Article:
As easy as ABC?

A Board Book Every Week: No 14

Jane Foster's ABC, board book, Templar Publishing

Jane Foster’s ABC (Templar Books 2015)

‘As easy as ABC…’?

Well, ABC isn’t actually that easy if your brain gets lost in those dubious middle regions – JKL anyone? And why on earth does P come after O? RST seems logical, yet U V and W afterwards are pretty random. Of course, this may just be me. But we can probably all agree that XYZ is the perfect ending.

Alphabet books has been around for centuries. Even if, quite frankly, we don’t teach the alphabet like this any longer, ABC is a handy way of organising a picture book. There have been some fabulous versions over the years…

A Peacable Kingdom, the Shaker Abecedarius

Delicate animal images from ‘A Peaceable Kingdom, the Shaker Abecedarius’


Z for Zip, Paul Thurlby's Alphabet (Templar)

Z for Zip from Paul Thurlby’s Alphabet


Ladybird Books ABC

The oh-so-familiar style of vintage Ladybird Books

…so have I broken my rule of book-selection for babies and gone for one that pleases me more than it suits an under-1-year-old? Erm – I think Jane Foster’s ABC will please us both. The stylised images probably won’t mean much yet to tiny readers but their vivid colours, sharp black outlines, and high contrast graphic patterns will definitely grab them. This book is sturdy and well-produced and should withstand lots of love.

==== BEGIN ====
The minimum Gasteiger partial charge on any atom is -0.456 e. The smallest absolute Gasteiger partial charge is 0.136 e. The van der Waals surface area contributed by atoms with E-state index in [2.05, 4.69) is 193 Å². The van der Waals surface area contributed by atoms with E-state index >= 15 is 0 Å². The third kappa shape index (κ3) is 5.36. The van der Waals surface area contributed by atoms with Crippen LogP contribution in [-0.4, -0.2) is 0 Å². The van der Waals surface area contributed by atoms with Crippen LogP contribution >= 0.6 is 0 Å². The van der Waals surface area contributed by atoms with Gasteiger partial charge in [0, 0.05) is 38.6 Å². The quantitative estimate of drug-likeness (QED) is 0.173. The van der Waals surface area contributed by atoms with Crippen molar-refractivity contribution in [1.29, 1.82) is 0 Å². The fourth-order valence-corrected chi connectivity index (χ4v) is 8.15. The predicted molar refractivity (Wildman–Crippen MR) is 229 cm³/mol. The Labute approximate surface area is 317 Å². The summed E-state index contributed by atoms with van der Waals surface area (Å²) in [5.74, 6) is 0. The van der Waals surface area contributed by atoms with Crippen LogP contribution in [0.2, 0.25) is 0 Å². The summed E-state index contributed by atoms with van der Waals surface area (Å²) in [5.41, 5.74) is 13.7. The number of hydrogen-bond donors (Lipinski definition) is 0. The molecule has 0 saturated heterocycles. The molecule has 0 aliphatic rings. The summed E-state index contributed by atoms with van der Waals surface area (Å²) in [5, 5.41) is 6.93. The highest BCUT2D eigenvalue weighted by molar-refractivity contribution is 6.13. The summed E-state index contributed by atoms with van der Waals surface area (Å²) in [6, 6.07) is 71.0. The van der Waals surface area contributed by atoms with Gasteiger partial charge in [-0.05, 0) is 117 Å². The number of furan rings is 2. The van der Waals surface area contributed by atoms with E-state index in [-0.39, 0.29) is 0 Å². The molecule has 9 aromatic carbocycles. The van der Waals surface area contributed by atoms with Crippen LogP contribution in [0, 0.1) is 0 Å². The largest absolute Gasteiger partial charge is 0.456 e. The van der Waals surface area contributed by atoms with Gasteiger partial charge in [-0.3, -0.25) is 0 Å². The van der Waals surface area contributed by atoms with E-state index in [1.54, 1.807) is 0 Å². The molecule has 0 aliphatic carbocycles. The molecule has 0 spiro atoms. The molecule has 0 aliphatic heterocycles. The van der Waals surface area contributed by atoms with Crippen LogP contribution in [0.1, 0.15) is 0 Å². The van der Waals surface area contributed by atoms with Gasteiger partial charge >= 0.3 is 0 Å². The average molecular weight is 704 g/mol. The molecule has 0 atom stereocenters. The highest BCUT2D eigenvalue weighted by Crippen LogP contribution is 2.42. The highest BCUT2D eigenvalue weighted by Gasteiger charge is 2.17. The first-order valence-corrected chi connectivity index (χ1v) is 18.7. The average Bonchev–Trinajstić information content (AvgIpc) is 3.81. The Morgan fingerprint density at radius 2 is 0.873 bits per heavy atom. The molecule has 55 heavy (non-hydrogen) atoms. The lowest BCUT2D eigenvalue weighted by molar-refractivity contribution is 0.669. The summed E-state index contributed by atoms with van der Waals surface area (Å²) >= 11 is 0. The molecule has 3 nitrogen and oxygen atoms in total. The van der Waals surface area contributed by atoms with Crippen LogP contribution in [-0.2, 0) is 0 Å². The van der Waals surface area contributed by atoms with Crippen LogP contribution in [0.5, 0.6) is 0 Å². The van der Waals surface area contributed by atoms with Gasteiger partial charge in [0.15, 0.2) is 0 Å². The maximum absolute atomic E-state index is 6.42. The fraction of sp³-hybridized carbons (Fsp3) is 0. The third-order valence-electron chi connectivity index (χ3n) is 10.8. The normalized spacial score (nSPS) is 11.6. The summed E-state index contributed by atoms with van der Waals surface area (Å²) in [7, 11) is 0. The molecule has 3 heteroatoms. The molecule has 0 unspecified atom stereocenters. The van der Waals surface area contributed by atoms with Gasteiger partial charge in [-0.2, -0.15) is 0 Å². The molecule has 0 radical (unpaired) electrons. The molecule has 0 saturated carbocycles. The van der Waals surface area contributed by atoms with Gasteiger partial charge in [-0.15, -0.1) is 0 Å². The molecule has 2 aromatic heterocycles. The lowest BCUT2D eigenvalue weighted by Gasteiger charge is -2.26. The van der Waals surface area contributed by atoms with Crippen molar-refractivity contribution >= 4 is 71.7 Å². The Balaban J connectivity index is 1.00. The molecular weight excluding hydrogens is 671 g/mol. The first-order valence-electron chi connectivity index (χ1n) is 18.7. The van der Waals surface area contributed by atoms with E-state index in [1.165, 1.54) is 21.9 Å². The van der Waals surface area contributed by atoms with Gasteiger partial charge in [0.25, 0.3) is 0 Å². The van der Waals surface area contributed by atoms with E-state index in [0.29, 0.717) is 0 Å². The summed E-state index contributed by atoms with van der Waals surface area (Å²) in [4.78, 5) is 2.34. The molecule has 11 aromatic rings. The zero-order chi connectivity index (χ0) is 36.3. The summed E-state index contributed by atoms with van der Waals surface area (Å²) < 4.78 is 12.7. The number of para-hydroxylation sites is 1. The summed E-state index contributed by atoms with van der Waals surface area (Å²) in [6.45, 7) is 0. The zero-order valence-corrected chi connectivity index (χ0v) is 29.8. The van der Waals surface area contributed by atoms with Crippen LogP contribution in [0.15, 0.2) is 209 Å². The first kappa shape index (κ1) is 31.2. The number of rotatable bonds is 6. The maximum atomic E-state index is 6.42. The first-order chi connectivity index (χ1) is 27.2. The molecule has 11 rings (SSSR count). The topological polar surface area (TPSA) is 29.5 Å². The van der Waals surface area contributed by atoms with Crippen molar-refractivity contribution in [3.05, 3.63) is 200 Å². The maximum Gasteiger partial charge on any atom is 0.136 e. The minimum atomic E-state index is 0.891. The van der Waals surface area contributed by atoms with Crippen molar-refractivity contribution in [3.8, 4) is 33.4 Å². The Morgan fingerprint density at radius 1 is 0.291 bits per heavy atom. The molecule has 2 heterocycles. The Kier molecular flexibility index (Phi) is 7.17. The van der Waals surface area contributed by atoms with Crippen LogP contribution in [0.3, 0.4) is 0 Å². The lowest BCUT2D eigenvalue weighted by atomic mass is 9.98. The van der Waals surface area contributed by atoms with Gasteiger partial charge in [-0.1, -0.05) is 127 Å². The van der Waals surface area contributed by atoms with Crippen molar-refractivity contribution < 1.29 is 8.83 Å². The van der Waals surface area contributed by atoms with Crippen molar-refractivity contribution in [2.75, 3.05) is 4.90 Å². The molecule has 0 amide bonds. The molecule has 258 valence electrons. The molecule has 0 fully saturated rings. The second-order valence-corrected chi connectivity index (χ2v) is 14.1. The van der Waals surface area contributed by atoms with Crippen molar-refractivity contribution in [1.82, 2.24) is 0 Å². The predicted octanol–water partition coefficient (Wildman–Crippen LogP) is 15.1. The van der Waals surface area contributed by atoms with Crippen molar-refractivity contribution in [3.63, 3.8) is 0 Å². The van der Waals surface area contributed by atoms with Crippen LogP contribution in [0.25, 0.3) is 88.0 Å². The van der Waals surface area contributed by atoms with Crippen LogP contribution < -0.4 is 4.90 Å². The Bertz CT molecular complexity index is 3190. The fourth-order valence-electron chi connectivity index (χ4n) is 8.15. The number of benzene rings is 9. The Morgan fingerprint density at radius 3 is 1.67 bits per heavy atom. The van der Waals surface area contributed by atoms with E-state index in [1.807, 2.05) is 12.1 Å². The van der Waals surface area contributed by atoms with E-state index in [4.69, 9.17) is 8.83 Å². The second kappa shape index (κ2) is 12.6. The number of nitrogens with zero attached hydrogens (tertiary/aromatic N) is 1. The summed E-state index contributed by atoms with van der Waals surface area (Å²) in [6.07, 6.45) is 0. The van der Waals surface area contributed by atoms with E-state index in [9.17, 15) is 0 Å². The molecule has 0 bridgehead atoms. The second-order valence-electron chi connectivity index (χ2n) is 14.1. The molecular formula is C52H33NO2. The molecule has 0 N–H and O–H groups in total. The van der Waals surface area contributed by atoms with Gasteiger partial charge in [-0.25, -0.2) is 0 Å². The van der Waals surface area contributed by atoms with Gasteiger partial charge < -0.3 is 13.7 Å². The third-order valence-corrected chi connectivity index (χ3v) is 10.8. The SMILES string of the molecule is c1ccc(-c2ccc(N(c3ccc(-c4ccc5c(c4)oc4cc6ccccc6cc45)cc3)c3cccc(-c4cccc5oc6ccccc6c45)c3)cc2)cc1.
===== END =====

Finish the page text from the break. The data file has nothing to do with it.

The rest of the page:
Some words are simple and familiar – T for tree, H for house, I for ice cream  – and many of them darned exciting – dinosaur, octopus, rocket! We still have the perennial problems of K (kite) and X (xylophone) (YAWN!) but Y is for yoyo and not, thank goodness, for the unspellable and improbable yacht. Then W is for wolf and Z for zebra. I just wish both these two had been given more space to play in.

Jane Foster's ABC, Templar Books, board book

And – yippee! – a gorgeous end page with a summary of every letter from A-Z, which lets us grown-ups see how clever the choices of colour and image have been. And lets babies look and find.

The first-page image is a beautiful A for armadillo, curled into a circle and looking at the reader with big black eyes. So maybe I fell in love with this book and then found justification for buying it. Armadillo is not the go-to favourite animal of most babies. (Yet.) But I do collect ABCs – so can I be forgiven?